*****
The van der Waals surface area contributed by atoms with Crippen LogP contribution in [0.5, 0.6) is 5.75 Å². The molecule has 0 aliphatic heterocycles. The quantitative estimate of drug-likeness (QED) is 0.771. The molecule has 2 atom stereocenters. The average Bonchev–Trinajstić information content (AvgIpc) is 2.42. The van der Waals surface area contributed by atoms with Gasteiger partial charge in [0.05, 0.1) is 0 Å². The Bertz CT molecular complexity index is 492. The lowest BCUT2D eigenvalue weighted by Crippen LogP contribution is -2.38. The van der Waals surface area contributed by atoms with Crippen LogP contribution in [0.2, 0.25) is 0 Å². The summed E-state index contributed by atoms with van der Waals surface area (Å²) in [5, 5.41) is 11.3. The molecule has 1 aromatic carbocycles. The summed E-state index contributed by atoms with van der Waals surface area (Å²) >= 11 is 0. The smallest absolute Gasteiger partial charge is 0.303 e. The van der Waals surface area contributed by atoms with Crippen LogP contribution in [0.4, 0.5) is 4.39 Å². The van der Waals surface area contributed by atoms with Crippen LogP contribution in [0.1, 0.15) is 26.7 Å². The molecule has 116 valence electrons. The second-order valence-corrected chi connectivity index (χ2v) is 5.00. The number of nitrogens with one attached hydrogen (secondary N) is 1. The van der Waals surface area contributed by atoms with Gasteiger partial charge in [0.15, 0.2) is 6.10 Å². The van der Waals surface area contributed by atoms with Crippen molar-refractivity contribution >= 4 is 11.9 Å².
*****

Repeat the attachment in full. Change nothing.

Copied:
The van der Waals surface area contributed by atoms with Crippen LogP contribution in [0.5, 0.6) is 5.75 Å². The molecule has 0 aliphatic heterocycles. The quantitative estimate of drug-likeness (QED) is 0.771. The molecule has 2 atom stereocenters. The average Bonchev–Trinajstić information content (AvgIpc) is 2.42. The van der Waals surface area contributed by atoms with Gasteiger partial charge in [0.05, 0.1) is 0 Å². The Bertz CT molecular complexity index is 492. The lowest BCUT2D eigenvalue weighted by Crippen LogP contribution is -2.38. The van der Waals surface area contributed by atoms with Crippen LogP contribution in [0.2, 0.25) is 0 Å². The summed E-state index contributed by atoms with van der Waals surface area (Å²) in [5, 5.41) is 11.3. The molecule has 1 aromatic carbocycles. The summed E-state index contributed by atoms with van der Waals surface area (Å²) >= 11 is 0. The smallest absolute Gasteiger partial charge is 0.303 e. The van der Waals surface area contributed by atoms with Crippen LogP contribution in [0.4, 0.5) is 4.39 Å². The van der Waals surface area contributed by atoms with Crippen LogP contribution in [0.1, 0.15) is 26.7 Å². The molecule has 116 valence electrons. The second-order valence-corrected chi connectivity index (χ2v) is 5.00. The number of nitrogens with one attached hydrogen (secondary N) is 1. The van der Waals surface area contributed by atoms with Gasteiger partial charge in [0.15, 0.2) is 6.10 Å². The van der Waals surface area contributed by atoms with Crippen molar-refractivity contribution >= 4 is 11.9 Å².